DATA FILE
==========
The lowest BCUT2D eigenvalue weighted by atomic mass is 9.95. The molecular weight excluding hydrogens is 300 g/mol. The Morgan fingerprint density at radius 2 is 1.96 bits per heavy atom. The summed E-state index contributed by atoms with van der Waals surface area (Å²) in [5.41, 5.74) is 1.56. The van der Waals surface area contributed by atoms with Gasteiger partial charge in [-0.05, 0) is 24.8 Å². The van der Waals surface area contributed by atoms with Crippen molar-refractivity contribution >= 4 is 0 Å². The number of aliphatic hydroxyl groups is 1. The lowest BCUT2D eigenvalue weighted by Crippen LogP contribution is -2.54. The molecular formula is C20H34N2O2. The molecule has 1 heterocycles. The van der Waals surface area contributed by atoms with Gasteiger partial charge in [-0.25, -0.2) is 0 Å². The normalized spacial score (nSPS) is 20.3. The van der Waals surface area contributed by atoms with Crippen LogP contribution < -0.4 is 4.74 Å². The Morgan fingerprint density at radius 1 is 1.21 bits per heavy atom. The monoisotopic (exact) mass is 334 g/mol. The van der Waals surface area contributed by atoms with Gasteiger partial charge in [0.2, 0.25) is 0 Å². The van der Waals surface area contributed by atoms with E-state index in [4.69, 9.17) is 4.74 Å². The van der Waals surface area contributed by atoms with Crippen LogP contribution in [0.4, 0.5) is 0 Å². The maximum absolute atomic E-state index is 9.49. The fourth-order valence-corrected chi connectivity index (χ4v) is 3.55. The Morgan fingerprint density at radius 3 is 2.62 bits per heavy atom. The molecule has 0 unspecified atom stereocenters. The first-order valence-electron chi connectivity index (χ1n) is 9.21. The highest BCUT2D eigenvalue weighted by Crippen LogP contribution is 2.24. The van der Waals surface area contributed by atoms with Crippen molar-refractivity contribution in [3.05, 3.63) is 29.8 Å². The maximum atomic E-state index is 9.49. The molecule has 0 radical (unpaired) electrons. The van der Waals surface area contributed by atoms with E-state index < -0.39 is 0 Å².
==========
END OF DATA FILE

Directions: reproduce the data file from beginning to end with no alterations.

The lowest BCUT2D eigenvalue weighted by atomic mass is 9.95. The molecular weight excluding hydrogens is 300 g/mol. The Morgan fingerprint density at radius 2 is 1.96 bits per heavy atom. The summed E-state index contributed by atoms with van der Waals surface area (Å²) in [5.41, 5.74) is 1.56. The van der Waals surface area contributed by atoms with Gasteiger partial charge in [-0.05, 0) is 24.8 Å². The van der Waals surface area contributed by atoms with Crippen molar-refractivity contribution >= 4 is 0 Å². The number of aliphatic hydroxyl groups is 1. The lowest BCUT2D eigenvalue weighted by Crippen LogP contribution is -2.54. The molecular formula is C20H34N2O2. The molecule has 1 heterocycles. The van der Waals surface area contributed by atoms with Gasteiger partial charge in [-0.25, -0.2) is 0 Å². The normalized spacial score (nSPS) is 20.3. The van der Waals surface area contributed by atoms with Crippen LogP contribution < -0.4 is 4.74 Å². The Morgan fingerprint density at radius 1 is 1.21 bits per heavy atom. The monoisotopic (exact) mass is 334 g/mol. The van der Waals surface area contributed by atoms with Gasteiger partial charge in [0.2, 0.25) is 0 Å². The van der Waals surface area contributed by atoms with E-state index in [4.69, 9.17) is 4.74 Å². The van der Waals surface area contributed by atoms with Crippen LogP contribution in [0.4, 0.5) is 0 Å². The maximum absolute atomic E-state index is 9.49. The fourth-order valence-corrected chi connectivity index (χ4v) is 3.55. The Morgan fingerprint density at radius 3 is 2.62 bits per heavy atom. The molecule has 0 unspecified atom stereocenters. The first-order valence-electron chi connectivity index (χ1n) is 9.21. The highest BCUT2D eigenvalue weighted by Crippen LogP contribution is 2.24. The van der Waals surface area contributed by atoms with Crippen molar-refractivity contribution in [3.05, 3.63) is 29.8 Å². The maximum atomic E-state index is 9.49. The molecule has 0 radical (unpaired) electrons. The van der Waals surface area contributed by atoms with E-state index < -0.39 is 0 Å².